The work that is created by fans of a particular show can be a strong creative outlet. If the show, movie, or what have you is engaging enough, chances are that a select number of people will be driven enough to create works of their own based off of it. Everything from graphics to stories can be created but it seems like the latter became a subject worth talking about as of late. In particular, it is the collection of stories based off of the British TV series, “Sherlock.”
Based off of the crime/mystery series of the well-known detective, “Sherlock” earned a strong following from its start in 2010 to now. The show is about to begin its third season on the 19th in the United States but what’s just as impressive is the creativity – and the vocal opinions – of the show’s fan base. Sherlock co-creator Steven Moffat spoke about the claim that the show pulled its ideas from microblogging social website, Tumblr. At the recent BAFTA screening, Moffat addressed a member of the audience on the matter.
“No, we don’t get our plotlines from Tumblr,” Moffat said. This does not mean that he hasn’t visited the site at all. He made it a point to mention that he did visit the site once before and joked that it seemed like, “…a place where people who really want to kill me gather.” As those who work within a social media agency can attest to, when one’s work is out in the public, they are exposed to criticism from all sides. The fact that “Sherlock” has not only drawn criticism but immense praise has seemingly only left Moffat with satisfaction.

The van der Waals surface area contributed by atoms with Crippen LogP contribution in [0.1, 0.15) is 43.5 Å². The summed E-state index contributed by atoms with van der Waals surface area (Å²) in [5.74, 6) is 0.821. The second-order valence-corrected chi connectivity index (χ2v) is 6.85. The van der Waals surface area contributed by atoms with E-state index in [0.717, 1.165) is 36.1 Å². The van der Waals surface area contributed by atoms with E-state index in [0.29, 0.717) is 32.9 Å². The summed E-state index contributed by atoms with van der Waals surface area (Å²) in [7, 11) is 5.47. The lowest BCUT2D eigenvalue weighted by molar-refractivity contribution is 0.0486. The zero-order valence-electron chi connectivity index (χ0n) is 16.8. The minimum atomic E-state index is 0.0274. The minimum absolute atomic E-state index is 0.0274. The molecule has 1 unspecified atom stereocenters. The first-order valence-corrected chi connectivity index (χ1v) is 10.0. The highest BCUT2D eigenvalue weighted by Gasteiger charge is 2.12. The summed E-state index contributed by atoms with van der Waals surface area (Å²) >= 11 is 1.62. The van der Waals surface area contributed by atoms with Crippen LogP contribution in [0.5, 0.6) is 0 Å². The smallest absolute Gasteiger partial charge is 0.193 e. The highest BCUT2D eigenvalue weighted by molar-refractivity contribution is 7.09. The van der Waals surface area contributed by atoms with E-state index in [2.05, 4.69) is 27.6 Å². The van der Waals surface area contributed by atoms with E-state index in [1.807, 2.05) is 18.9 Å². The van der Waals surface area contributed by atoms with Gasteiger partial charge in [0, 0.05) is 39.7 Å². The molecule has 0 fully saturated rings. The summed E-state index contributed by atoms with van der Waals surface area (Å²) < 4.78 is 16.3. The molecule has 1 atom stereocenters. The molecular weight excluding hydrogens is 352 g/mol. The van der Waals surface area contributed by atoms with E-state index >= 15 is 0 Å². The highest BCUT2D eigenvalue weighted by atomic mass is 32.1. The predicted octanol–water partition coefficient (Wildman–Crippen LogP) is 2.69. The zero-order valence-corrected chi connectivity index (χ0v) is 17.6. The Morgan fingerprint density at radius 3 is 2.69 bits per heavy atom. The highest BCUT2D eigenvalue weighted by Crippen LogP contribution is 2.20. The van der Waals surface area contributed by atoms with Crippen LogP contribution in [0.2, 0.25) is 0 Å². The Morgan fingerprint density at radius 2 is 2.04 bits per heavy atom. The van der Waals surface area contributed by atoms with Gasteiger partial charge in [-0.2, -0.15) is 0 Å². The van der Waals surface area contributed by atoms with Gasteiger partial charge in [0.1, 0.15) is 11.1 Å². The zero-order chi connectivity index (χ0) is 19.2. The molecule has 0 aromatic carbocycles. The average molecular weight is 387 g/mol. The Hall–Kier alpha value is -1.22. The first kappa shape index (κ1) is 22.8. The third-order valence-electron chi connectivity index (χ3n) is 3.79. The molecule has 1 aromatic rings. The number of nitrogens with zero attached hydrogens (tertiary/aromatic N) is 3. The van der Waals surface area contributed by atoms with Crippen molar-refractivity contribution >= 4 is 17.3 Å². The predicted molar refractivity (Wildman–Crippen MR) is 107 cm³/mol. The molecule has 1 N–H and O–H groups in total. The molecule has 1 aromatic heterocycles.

Moffat took the creation of fan fiction and the like based off of “Sherlock” in stride, which should be the case. This is evidence that there are people who enjoy the show and its many characters, turns in the story, and what have you. However, like with any show, there will always be fans that are turned off by a particular episode or storyline and believe that they can do better. While their stories may not reach the eyes of PBS executives, the fans can still showcase their work on Tumblr, in addition to other platforms where fans roam.
While it doesn’t have the same scale as Twitter, for instance, Tumblr is still a community that houses fans of various shows. “Sherlock” is easily one of the most popular and I have to believe that it’s because of this show that fans can create their own concepts. Yes, they may start off writing stories about finding clues and seeking culprits but what happens if their creativity is given fewer binds?
This is when more “creative responsibility” – in the words of Moffat – is seen.